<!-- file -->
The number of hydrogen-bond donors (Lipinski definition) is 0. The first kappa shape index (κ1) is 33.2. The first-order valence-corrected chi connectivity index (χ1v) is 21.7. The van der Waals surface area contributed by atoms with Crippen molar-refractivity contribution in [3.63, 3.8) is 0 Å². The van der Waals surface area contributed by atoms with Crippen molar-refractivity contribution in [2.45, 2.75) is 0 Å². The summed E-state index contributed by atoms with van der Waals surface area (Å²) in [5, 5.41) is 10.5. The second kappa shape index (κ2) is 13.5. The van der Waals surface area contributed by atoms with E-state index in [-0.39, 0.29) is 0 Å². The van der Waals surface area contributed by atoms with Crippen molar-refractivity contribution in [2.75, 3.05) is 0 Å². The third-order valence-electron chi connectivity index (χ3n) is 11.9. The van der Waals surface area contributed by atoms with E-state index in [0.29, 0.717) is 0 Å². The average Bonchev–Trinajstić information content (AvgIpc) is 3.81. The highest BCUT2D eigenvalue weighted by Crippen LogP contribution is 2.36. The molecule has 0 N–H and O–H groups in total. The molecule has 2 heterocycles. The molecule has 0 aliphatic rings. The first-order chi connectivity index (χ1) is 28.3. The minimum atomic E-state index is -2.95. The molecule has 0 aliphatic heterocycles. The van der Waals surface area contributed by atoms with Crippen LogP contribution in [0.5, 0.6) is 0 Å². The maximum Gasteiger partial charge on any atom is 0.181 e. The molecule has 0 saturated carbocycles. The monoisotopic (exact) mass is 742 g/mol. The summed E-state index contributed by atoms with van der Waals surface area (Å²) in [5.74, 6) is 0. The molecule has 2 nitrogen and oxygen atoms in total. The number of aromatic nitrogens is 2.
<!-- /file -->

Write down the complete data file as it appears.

The number of hydrogen-bond donors (Lipinski definition) is 0. The first kappa shape index (κ1) is 33.2. The first-order valence-corrected chi connectivity index (χ1v) is 21.7. The van der Waals surface area contributed by atoms with Crippen molar-refractivity contribution in [3.63, 3.8) is 0 Å². The van der Waals surface area contributed by atoms with Crippen molar-refractivity contribution in [2.45, 2.75) is 0 Å². The summed E-state index contributed by atoms with van der Waals surface area (Å²) in [5, 5.41) is 10.5. The second kappa shape index (κ2) is 13.5. The van der Waals surface area contributed by atoms with E-state index in [-0.39, 0.29) is 0 Å². The van der Waals surface area contributed by atoms with Crippen molar-refractivity contribution in [2.75, 3.05) is 0 Å². The third-order valence-electron chi connectivity index (χ3n) is 11.9. The van der Waals surface area contributed by atoms with E-state index in [0.29, 0.717) is 0 Å². The average Bonchev–Trinajstić information content (AvgIpc) is 3.81. The highest BCUT2D eigenvalue weighted by Crippen LogP contribution is 2.36. The molecule has 0 N–H and O–H groups in total. The molecule has 2 heterocycles. The molecule has 0 aliphatic rings. The first-order chi connectivity index (χ1) is 28.3. The minimum atomic E-state index is -2.95. The molecule has 0 aliphatic heterocycles. The van der Waals surface area contributed by atoms with Crippen LogP contribution in [0.5, 0.6) is 0 Å². The maximum Gasteiger partial charge on any atom is 0.181 e. The molecule has 0 saturated carbocycles. The monoisotopic (exact) mass is 742 g/mol. The summed E-state index contributed by atoms with van der Waals surface area (Å²) in [5.74, 6) is 0. The molecule has 2 nitrogen and oxygen atoms in total. The number of aromatic nitrogens is 2.